This new fluidity adds a lot to the combat, to the point that after the 8 hours or so of the game that I played for this review, I actually have a favourite character (it’s Hikage) After a while the combat basically comes to you as easy as breathing, and you’ll live for the moments where you finish off a major opponent with a special attack or a dual rave.

Of course, I must now talk about the fan service, something I find myself increasingly unwilling to do. This series basically exists so that people who want to see scantily clad girls kick the crap out of each other, and the clothes off of each other, get to do that. There are enough characters with different looks and personalities so that fans of the series will have their favourite looking girls to ogle.

This game does not escape the fan service, and as usual, if you perform the right combo or just do enough damage, your opponent will start to lose their clothing. In some cases, if you perform the correct action on the correct stage, you can make all of your enemy’s clothing fly off in a single blow, and they’ll land somewhere specific to the stage, like a tree or a giant tea-cup ride (for some reason). Honestly, if you’re into the idea of a fighting game which results in erotic poses being performed by the loser, then you’re going to be far too into this game. If you’re anything like me, however, you’re going to be too into the combat and will just end up slapping B as soon as a scene starts just to prevent the interruption to your flow.

Jarring erotica scenes aside, the game’s combat just feels good to play, and you’ll want to try out all of the different characters just to see which moveset suits you the best. However, for some reason there doesn’t seem to be a practice mode, so you will have to go through the storyline if you want to try the characters out properly.

There is plenty to do story-wise as well. There are hours and hours of gameplay from the main story alone, as well as personal stories for each of the characters along with special side-missions. The side-missions tend to be straightforward fights, but they’re usually a bit tougher than the main missions. So, if the story is too easy for you, then you can probably get your kicks here instead.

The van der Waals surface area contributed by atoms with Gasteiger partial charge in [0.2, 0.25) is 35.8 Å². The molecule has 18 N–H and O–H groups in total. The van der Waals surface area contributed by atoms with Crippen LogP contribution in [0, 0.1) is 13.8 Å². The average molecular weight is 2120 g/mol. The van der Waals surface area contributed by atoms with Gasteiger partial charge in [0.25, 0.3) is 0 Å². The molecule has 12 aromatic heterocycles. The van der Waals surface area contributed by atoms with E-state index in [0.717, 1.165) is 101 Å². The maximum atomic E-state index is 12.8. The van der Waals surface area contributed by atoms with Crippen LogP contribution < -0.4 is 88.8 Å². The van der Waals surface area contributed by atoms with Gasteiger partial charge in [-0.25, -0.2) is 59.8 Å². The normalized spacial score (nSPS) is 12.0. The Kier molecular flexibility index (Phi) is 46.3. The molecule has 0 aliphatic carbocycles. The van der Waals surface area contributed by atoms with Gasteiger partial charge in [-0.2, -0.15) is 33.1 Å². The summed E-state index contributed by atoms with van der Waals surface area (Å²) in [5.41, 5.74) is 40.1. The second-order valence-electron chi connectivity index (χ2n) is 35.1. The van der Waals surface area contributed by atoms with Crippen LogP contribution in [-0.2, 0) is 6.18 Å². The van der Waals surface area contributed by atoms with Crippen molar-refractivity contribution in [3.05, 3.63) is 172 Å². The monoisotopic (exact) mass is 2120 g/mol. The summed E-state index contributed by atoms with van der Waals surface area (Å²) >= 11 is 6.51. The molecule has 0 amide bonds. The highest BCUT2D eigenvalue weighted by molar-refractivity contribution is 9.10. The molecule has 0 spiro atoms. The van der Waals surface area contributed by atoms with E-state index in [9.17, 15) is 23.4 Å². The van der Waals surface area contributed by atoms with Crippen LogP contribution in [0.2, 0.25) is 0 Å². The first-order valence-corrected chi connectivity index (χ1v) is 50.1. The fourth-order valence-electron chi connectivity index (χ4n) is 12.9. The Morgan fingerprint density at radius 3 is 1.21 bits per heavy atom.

There is an online mode included, and you can battle it out with people from all over the world, if you can manage to find anyone else playing. The online feature includes a wide variety of modes from straight up brawls to point scoring competitions, as well as more…perverse offerings like a ‘catch the bra’ competition.

Visually, the game looks pretty good, although some of the jiggle physics are ridiculous. Obviously, the aesthetic is far from being realistic, but the stylised visuals do a decent job of portraying the silly and fun tone of the game. The only visual problem I did notice is that it can sometimes look like the heads don’t quite match the bodies at all, like they’ve been badly photoshopped on, or worse, that the heads have all been stuck roughly on the wrong body.

The levels have a pleasant amount of variety to them. Most of them are key places taken from moments in the series, but there are a lot of new stages developed just for this game as well. In one fight you can be on a beach going toe-to-toe with a horde of ninja, then in the next you can be in an ice parade fighting a trio of shrine maidens.

At the end of the day, this game has to be considered to be doing something right. It’s the first time in the series that the sexual objectification of the characters is actually overshadowed by how much fun the game is to play. However, I couldn’t exactly blame anyone from being turned off by the game’s frankly preposterous level of sexuality.

Developer: Tamsoft

Publisher: XSEED Games, Marvelous USA

Platforms: PC, PS4

Release Date: 17th March 2017

Related posts

Samurai Shodown Review

Jes Taylor

RetroMania Wrestling Review

Michael Fitzgerald

Tennis World Tour 2 Review

Mark Tait

Neo Geo Pocket Color Selection Vol.1 Review

Tasha Quinn

Doom Eternal: The Ancient Gods DLC Review

Daniel Garcia-Montes